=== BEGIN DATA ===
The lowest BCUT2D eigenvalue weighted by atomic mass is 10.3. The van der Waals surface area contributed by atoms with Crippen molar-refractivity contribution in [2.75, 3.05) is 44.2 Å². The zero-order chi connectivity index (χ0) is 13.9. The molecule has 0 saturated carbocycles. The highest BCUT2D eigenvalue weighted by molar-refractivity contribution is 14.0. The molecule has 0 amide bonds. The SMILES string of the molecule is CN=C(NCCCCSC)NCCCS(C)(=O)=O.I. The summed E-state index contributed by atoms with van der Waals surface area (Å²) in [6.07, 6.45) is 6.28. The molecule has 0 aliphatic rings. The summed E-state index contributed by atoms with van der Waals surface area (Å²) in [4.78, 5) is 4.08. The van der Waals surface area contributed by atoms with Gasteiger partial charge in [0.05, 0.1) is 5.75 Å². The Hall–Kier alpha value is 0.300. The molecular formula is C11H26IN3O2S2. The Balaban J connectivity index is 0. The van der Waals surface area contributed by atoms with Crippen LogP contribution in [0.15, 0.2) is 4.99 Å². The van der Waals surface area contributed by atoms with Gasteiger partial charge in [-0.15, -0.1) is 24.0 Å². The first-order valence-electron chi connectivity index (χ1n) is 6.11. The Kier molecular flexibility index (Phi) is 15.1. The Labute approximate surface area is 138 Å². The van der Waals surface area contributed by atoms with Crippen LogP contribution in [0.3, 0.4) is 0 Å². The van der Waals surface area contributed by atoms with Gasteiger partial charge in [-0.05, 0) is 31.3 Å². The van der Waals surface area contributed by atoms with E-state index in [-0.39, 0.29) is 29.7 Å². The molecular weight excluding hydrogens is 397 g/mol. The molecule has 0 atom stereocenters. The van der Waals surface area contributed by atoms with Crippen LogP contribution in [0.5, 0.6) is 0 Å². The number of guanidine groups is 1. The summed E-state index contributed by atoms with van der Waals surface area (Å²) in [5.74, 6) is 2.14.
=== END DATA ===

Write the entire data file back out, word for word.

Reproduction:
The lowest BCUT2D eigenvalue weighted by atomic mass is 10.3. The van der Waals surface area contributed by atoms with Crippen molar-refractivity contribution in [2.75, 3.05) is 44.2 Å². The zero-order chi connectivity index (χ0) is 13.9. The molecule has 0 saturated carbocycles. The highest BCUT2D eigenvalue weighted by molar-refractivity contribution is 14.0. The molecule has 0 amide bonds. The SMILES string of the molecule is CN=C(NCCCCSC)NCCCS(C)(=O)=O.I. The summed E-state index contributed by atoms with van der Waals surface area (Å²) in [6.07, 6.45) is 6.28. The molecule has 0 aliphatic rings. The summed E-state index contributed by atoms with van der Waals surface area (Å²) in [4.78, 5) is 4.08. The van der Waals surface area contributed by atoms with Gasteiger partial charge in [0.05, 0.1) is 5.75 Å². The Hall–Kier alpha value is 0.300. The molecular formula is C11H26IN3O2S2. The Balaban J connectivity index is 0. The van der Waals surface area contributed by atoms with Crippen LogP contribution in [0.15, 0.2) is 4.99 Å². The van der Waals surface area contributed by atoms with Gasteiger partial charge in [-0.15, -0.1) is 24.0 Å². The first-order valence-electron chi connectivity index (χ1n) is 6.11. The Kier molecular flexibility index (Phi) is 15.1. The Labute approximate surface area is 138 Å². The van der Waals surface area contributed by atoms with Crippen LogP contribution in [0.3, 0.4) is 0 Å². The van der Waals surface area contributed by atoms with Gasteiger partial charge in [-0.05, 0) is 31.3 Å². The van der Waals surface area contributed by atoms with E-state index in [-0.39, 0.29) is 29.7 Å². The molecular weight excluding hydrogens is 397 g/mol. The molecule has 0 atom stereocenters. The van der Waals surface area contributed by atoms with Crippen LogP contribution in [0.5, 0.6) is 0 Å². The number of guanidine groups is 1. The summed E-state index contributed by atoms with van der Waals surface area (Å²) in [5.74, 6) is 2.14.